Carbon Farming

Janice_Kaspersen_Erosion_Control-Blog

Some farmers are working with—and getting paid for—a new kind of crop, although it doesn’t result in a saleable product and, in fact, results in a net loss: of carbon. Grants are now available in Marin County, CA, to encourage “carbon farming,” or sequestering carbon in the soil through various practices.

This isn’t exactly a new concept; the techniques used for carbon farming are pretty much the same as those used to promote healthy soil, but the California Coastal Conservancy and the Marin Resource Conservation District, which are providing and administering $200,000 in grants, are promoting them in a new way. And in too many places they’re not being practiced at all. Some of those techniques are simply growing plants—including cover crops—that take carbon dioxide from the air and transfer it to the soil, using compost and mulch, and using different grazing practices. (Incidentally, this week, May 7–13, is Compost Awareness Week—you can read more at compostfoundation.org.)

As this article notes, it’s estimated that we’ve lost 50–80% of the world’s topsoil in the last 150 years, and that “more than a third of the carbon dioxide added to the atmosphere during that time has come from changes in land use.”

In Marin County, testing will continue for a decade to measure baseline levels of organic carbon in the soil, compared to levels at one, three, five, and 10 years from the project’s start. Statewide, about $7.5 million will be made available through the Department of Food and Agriculture for a similar demonstration and incentive program, part of the Healthy Soils Initiative.

The Marin Resource Conservation District points out other benefits, in addition to carbon sequestration: healthier soils have less runoff of water and nutrients; can absorb more moisture, some of which eventually makes its way to the aquifers; and, not least, increases productivity of the land for the farmers. EC_bug_web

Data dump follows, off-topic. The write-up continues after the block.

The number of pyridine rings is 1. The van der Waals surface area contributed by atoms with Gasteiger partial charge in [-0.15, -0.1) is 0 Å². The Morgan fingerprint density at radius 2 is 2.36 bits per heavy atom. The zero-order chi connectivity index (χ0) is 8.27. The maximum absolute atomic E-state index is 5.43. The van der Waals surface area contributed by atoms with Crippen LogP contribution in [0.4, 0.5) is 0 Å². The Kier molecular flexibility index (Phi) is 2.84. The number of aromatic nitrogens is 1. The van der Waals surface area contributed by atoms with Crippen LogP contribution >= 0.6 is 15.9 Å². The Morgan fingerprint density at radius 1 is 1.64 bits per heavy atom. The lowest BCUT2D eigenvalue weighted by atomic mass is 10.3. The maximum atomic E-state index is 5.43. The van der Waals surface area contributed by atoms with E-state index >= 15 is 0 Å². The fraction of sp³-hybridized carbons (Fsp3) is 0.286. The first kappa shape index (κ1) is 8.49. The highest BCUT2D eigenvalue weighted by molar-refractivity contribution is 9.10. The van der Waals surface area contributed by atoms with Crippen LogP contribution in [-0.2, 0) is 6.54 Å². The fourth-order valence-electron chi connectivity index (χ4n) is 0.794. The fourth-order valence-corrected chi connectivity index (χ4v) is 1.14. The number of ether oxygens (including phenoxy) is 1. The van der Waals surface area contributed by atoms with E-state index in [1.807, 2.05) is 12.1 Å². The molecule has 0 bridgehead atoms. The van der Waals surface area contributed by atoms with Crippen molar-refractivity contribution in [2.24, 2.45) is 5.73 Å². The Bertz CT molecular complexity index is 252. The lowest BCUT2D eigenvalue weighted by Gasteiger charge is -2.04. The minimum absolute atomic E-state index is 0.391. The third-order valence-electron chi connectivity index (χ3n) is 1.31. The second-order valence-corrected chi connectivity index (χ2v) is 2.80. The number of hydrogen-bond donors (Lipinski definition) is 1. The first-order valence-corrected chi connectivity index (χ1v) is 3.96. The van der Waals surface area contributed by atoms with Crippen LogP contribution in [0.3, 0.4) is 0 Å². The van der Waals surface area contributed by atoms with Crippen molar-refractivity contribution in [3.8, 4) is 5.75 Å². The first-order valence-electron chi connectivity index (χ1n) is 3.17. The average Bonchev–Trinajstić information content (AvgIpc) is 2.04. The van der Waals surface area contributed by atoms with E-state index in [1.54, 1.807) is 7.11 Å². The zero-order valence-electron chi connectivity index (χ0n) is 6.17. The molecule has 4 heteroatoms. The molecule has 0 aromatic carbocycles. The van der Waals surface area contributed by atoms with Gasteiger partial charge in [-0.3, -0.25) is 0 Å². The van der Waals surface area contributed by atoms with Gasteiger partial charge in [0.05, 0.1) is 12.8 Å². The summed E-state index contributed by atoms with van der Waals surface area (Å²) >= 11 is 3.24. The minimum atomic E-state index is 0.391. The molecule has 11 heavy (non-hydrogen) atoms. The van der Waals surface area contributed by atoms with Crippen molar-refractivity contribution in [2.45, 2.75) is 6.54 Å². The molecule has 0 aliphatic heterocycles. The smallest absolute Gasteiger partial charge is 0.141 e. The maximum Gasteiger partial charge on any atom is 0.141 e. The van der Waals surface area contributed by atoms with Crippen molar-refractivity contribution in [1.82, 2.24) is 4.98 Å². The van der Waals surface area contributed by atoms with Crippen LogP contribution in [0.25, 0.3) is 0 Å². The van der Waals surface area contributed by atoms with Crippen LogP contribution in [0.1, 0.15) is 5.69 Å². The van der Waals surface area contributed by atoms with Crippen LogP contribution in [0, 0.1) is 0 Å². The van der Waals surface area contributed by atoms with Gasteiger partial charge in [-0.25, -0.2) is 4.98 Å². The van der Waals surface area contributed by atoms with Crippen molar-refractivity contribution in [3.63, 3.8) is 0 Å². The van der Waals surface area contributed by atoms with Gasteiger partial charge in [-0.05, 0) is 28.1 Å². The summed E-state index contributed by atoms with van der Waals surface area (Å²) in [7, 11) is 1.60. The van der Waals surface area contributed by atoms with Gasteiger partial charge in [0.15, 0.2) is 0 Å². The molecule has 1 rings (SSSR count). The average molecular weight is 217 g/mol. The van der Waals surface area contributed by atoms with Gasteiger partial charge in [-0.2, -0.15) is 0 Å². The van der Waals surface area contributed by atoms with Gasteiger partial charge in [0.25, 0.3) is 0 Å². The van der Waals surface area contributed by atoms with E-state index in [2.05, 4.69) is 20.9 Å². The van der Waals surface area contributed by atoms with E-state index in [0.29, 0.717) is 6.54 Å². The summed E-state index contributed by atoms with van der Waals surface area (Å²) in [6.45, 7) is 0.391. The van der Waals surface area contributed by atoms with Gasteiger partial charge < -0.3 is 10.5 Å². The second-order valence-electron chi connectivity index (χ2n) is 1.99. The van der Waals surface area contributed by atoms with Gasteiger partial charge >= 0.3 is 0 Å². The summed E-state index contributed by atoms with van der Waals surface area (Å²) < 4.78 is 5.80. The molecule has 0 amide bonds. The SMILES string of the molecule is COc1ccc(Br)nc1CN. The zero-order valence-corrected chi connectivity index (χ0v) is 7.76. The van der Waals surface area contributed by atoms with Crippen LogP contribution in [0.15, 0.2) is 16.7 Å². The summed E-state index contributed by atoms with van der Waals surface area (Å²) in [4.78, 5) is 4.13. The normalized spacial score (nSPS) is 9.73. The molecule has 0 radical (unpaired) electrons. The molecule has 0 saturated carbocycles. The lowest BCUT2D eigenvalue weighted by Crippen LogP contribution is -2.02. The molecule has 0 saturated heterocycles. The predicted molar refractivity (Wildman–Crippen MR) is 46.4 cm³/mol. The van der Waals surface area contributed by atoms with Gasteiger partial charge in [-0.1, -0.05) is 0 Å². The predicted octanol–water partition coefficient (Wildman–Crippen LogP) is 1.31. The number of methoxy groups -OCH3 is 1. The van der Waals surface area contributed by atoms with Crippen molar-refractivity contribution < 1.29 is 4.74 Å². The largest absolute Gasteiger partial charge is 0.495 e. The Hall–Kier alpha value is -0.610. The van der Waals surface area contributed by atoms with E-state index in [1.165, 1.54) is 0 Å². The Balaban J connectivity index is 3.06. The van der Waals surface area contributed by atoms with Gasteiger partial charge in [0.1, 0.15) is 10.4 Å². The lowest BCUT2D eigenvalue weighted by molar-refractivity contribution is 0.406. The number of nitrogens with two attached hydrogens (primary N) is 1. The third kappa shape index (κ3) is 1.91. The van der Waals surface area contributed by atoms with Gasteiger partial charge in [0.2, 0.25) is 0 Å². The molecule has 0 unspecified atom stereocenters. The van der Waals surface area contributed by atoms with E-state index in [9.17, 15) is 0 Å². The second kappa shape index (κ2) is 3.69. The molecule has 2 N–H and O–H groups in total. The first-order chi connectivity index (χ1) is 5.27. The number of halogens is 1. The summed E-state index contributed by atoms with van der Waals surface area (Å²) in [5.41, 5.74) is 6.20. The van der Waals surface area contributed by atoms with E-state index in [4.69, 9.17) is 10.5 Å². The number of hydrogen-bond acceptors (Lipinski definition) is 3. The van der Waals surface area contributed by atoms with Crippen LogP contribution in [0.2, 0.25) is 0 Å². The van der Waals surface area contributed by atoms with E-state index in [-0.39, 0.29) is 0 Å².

Comments
  • As my biology Prof use to say, “What a bunch of Whoey!!”

    Reply
  • Jeff Creque.

    HI CS; as my biology prof used to say, “what part of photosynthesis don’t you understand?”

    Reply
  • John Miller.

    by using the “Applied Science” of the Biomimetic products, we have proven that we can accelerate the soil carbon sequestering process faster than the application of soil amendments such as compost, manure or biochar can contribute. We have grown over
    24 inches of long term carbon rich soil in 12 years without using any of these amendments.
    Chemical fertilizers discourages the various biological activity that is necessary to do this.
    You must create the soil system that takes advantage of the hugh extra sugars that the
    photosynthesis is able to create because of the Soil. It all starts there.
    Our Soil Organic Matter increased from a desert sand with .6 % SOM to 5.8% SOM. That
    now provides us water storage of 193,148 gallons per acre foot. This system is creating
    carbon thru an anabolic process. Not by a catabolic process of breaking down organic matter.

    Reply
  • William S.

    I have found it ironic that the drought in Southern California has led to the wholesale removal of groundcover and its replacement with artificial grass (i.e., plastic groundcover) or rock surfaces, similar to desert landscapes. I am not diminishing the issue of the drought or the need to reduce atmospheric carbon, but I have watched in amazement as commercial properties have removed 25+ year old trees and landscaping that provided growth and development of topsoil and microbial colonies in the shady areas (not to mention homes to thousands of birds) and placed rock layers that get very hot in the sun. Reflected heat from these surfaces increases the local temperatures, similar to that of parking lots and roads.
    At some point it would be beneficial to find a middle ground that allows more vegetation without large water demands to expand the carbon removal into areas like Southern California.

    Reply

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